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Sarah Rubelowsky

Sarah Rubelowsky, pictured in a lab next to a microscope
Photo by Tom Thompson

Sarah Rubelowsky is a Master Scuba Diver Trainer, certified by the Professional Association of Diving Instructors. She was looking for a veterinary school that would allow her to dive into marine and aquatic medicine, and she has found ֱ and its College of Veterinary Medicine to be the perfect fit.

“With my background in aquatics, I gravitated to ֱ largely because of the aquatic rotation offered to all veterinary medicine students and because of the Global Center for Aquatic Health and Food Security’s work on the Mississippi Gulf Coast,” said the Class of 2026 Doctor of Veterinary Medicine student.

Before coming to ֱ, Rubelowsky earned a degree in biological sciences from the University of Southern Mississippi where she worked in a fish laboratory. After graduation, she accepted a scuba diving internship in the Florida Keys to become a Master Scuba Diver Trainer. The internship led to a year-long job that gave her teaching, diving and conservation work experience. Combined with her research in a cave biology laboratory at Texas A&M University at Galveston, where she completed her master’s degree in marine biology, all arrows pointed toward pursuing an additional graduate program at ֱ with a focus on marine and aquatic medicine.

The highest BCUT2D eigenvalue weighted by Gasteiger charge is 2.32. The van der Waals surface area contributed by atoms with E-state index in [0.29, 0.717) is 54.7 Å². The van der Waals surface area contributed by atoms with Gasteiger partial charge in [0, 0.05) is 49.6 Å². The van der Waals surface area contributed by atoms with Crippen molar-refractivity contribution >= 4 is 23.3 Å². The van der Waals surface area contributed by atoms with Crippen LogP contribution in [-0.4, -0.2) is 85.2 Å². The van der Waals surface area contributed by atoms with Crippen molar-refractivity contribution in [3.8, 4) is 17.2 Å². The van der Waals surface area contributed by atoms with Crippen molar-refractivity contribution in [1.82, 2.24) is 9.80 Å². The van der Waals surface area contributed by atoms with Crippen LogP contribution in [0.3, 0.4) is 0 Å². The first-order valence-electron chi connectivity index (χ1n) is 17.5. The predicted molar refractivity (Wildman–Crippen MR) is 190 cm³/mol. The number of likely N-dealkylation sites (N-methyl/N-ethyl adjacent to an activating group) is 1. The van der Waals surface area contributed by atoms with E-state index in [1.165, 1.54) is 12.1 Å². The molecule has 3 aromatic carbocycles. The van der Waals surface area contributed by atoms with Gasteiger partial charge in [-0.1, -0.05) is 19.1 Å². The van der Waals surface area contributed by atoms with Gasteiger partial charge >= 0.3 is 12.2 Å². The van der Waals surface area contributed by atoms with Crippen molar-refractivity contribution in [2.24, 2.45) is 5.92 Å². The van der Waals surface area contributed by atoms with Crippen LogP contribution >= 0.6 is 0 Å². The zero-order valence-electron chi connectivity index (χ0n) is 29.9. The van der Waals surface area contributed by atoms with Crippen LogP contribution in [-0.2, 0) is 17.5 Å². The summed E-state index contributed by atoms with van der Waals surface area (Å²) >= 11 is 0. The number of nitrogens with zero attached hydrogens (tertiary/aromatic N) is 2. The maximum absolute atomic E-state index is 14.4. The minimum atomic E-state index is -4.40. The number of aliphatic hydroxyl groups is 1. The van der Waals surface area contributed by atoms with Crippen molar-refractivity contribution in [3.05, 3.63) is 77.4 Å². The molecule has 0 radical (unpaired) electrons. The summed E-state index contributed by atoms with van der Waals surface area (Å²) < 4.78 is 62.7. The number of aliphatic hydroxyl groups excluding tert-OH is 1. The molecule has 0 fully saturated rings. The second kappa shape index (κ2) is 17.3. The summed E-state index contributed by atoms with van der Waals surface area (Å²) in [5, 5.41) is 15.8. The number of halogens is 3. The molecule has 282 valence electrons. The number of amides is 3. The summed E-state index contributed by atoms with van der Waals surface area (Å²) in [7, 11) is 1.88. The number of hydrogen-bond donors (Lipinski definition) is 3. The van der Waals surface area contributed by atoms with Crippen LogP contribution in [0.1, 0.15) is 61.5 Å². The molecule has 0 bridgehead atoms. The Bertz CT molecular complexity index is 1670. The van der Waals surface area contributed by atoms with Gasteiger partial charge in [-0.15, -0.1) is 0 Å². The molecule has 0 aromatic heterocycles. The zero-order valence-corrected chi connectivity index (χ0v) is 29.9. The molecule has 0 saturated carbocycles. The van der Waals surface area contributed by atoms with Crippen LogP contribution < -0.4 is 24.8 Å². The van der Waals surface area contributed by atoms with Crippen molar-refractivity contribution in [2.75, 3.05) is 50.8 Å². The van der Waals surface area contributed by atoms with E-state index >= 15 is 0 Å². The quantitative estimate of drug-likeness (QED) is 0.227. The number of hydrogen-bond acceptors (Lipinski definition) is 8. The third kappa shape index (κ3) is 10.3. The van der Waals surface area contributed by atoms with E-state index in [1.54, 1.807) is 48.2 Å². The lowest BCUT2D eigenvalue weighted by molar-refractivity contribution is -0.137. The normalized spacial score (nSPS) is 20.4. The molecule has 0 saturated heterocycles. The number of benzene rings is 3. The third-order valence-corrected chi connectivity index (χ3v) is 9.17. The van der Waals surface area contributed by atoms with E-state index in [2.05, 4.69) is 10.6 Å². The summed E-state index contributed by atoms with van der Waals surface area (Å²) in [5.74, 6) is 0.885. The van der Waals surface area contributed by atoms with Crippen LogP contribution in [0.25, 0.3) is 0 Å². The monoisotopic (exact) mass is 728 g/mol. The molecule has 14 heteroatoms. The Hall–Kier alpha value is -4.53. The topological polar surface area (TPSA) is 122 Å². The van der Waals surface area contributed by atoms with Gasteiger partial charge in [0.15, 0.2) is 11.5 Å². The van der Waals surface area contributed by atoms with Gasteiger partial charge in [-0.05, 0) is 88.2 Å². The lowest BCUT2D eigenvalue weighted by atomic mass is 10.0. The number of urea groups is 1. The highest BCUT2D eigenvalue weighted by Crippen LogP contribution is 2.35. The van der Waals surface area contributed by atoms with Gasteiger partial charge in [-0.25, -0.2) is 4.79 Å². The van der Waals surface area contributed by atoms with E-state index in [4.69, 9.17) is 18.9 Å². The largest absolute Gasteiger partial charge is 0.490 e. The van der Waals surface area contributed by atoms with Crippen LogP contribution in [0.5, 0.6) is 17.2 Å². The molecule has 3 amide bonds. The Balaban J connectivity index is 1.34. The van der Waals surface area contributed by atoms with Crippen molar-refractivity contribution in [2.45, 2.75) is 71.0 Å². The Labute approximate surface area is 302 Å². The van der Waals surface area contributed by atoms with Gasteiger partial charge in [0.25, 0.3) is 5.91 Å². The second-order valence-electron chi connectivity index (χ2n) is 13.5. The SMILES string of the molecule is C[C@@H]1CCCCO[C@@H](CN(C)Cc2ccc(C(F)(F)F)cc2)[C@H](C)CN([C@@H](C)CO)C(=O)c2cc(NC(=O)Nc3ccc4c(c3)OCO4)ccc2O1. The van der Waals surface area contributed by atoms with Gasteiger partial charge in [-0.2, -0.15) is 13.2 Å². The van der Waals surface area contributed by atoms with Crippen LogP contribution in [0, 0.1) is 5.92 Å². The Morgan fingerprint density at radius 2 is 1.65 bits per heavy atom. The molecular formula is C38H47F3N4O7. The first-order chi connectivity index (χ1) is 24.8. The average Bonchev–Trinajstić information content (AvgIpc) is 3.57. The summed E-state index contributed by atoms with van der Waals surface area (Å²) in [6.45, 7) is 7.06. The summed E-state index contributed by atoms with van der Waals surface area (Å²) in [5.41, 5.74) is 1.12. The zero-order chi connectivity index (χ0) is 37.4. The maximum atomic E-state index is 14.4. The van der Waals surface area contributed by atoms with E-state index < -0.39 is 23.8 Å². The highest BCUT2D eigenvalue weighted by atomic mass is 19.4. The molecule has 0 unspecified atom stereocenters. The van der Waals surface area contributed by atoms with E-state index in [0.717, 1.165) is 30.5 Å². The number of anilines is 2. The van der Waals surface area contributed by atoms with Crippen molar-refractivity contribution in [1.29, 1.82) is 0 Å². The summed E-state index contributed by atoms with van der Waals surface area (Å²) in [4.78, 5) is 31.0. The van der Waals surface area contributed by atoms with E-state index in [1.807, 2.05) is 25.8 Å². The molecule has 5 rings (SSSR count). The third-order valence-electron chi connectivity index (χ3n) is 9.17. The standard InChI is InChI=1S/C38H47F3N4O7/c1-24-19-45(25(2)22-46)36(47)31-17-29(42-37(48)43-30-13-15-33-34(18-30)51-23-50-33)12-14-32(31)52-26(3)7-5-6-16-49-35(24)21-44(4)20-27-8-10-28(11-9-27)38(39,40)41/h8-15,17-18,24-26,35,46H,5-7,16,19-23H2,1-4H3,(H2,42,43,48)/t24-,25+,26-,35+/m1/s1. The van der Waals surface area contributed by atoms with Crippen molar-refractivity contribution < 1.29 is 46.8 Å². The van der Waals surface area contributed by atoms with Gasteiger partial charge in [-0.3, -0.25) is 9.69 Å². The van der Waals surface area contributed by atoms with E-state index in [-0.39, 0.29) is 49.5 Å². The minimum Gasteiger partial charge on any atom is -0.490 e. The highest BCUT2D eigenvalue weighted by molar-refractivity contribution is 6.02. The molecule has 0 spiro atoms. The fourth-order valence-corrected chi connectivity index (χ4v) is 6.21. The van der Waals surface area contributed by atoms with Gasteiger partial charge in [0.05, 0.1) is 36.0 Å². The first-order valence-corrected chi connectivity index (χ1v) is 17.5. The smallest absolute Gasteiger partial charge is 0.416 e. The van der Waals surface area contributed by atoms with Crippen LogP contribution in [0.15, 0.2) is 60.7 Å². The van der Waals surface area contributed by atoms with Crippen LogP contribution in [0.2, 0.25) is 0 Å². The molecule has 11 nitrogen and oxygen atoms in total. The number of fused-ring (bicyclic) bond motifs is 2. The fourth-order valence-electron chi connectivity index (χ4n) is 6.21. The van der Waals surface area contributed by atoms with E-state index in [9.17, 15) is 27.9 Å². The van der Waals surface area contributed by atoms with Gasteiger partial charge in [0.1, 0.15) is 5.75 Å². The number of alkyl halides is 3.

“I am a hands-on learner, so I appreciate that ֱ allows students to get a wide range of practical experience in the field to have a well-rounded education,” she said. “Additionally, with my background in research, finding more opportunities to further my horizons was important to me, which led me to research on stranded sea turtles under GCAHFS' Marine Mammal and Sea Turtle Health Program.”

The GCAHFS' program is protecting and maintaining the health of aquatic animals through veterinary care, innovative research and sustainable solutions. Sea turtles may wash ashore when they are sick or can accidentally be hooked by fishers. When that happens, the team of GCAHFS veterinarians, who are also ֱ CVM faculty, spring to action to get the turtles healthy for return to their home.

“The purpose of the research project was to screen samples from stranded turtles from the Mississippi Coast for infectious pathogens, namely viruses,” Rubelowsky said.

She became involved by reaching out to Caroline Betbeze, a board-certified veterinary ophthalmologist, and shared her interest in ophthalmic research as well as her passion for aquatic medicine. She was then invited to pursue sea turtle research alongside experts in the field through the Veterinary Medicine Research Scholars Program at ֱ CVM.

“Betbeze performs ophthalmic examinations (or eye exams) on cold-stunned turtles that are rehabilitated at the Institute for Marine Mammal Studies through a partnership with GCAHFS," Rubelowsky said. "I had the opportunity to assist her during these examinations, and during that time, additional turtles from the Mississippi Coast were stranded for reasons requiring additional investigation.

“All sea turtle species that are native to the Gulf of Mexico are endangered with one being classified as critically endangered, the Kemp’s ridley. Sea turtles serve as important indicators for environmental health, so the more we understand about the health of these populations, the better we can assess the overall health of the Gulf. It was an amazing opportunity to be a part of this research to protect and rehabilitate sea turtles.”